What is a partial transfer?
You may have a defined benefit pension and be aware of pension transfers but not have heard of partial transfers.
A partial transfer is a pension option that allows you to cash in a portion of your retirement fund, while still retaining the rest as a guaranteed income. They are a way of accessing your defined benefit cash without taking on the risk of a full transfer and, for those with very large pensions, they can prevent you from exceeding your lifetime allowance.
Yet the vast majority of pension trustees do not offer these transfers. According to a report by The FTAdviser in March 2018, only 15% of schemes offered partial transfers.
Some trustees may be put off due to the complex administration involved. Helen Ross, actuary and investment consultant at XPS Pensions Group, however, sees no reason why offering partial transfers shouldn’t be the norm. “People are given binary options between either security or flexibility and there is nothing in between. Providing partial transfers is beneficial for businesses too, as it makes things simpler for consumers and it’s cheaper to do in the long run.”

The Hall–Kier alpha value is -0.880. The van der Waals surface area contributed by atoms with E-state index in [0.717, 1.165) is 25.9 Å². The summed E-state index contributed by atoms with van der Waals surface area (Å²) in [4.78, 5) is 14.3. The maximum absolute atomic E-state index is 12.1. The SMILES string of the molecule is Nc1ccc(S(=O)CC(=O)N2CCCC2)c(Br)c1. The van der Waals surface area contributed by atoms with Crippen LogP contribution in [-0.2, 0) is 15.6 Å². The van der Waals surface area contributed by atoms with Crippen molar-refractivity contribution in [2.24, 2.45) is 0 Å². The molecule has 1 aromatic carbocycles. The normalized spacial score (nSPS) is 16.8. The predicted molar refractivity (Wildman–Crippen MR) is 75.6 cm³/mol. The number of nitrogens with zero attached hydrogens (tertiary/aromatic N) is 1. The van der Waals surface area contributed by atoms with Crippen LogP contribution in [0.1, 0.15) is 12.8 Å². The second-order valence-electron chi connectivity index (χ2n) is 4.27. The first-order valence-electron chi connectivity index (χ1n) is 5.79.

With the reforms to the pensions market that we’ve seen in recent years, the doors have been opened to great freedom and choice for consumers accessing their pension pots. That comes with lots of opportunities but also bears the risk of people running out of money earlier than planned – particularly when performing a full defined benefit transfer. Mary Stewart, head of corporate solutions at LV, says, “we strongly believe there is a role for partial transfers to allow DB scheme members flexibility over their retirement options, while maintaining the certainty and security of a regular income.”
Members of pension schemes need to have access to the options and information to make good decisions about their retirement and personal finances. For some, a partial transfer may be what’s needed. If you think that may be the case for you, ask your scheme administrator if it’s a viable option and discuss it with your financial adviser.Subscribe to our newsletter
Please note that the information and opinions contained in this article are not intended to be comprehensive, nor to provide legal advice. No responsibility for its accuracy or correctness is assumed by Pearson Solicitors and Financial Advisers Ltd or any of its members or employees. Professional legal advice should be obtained before taking, or refraining from taking, any action as a result of this article.
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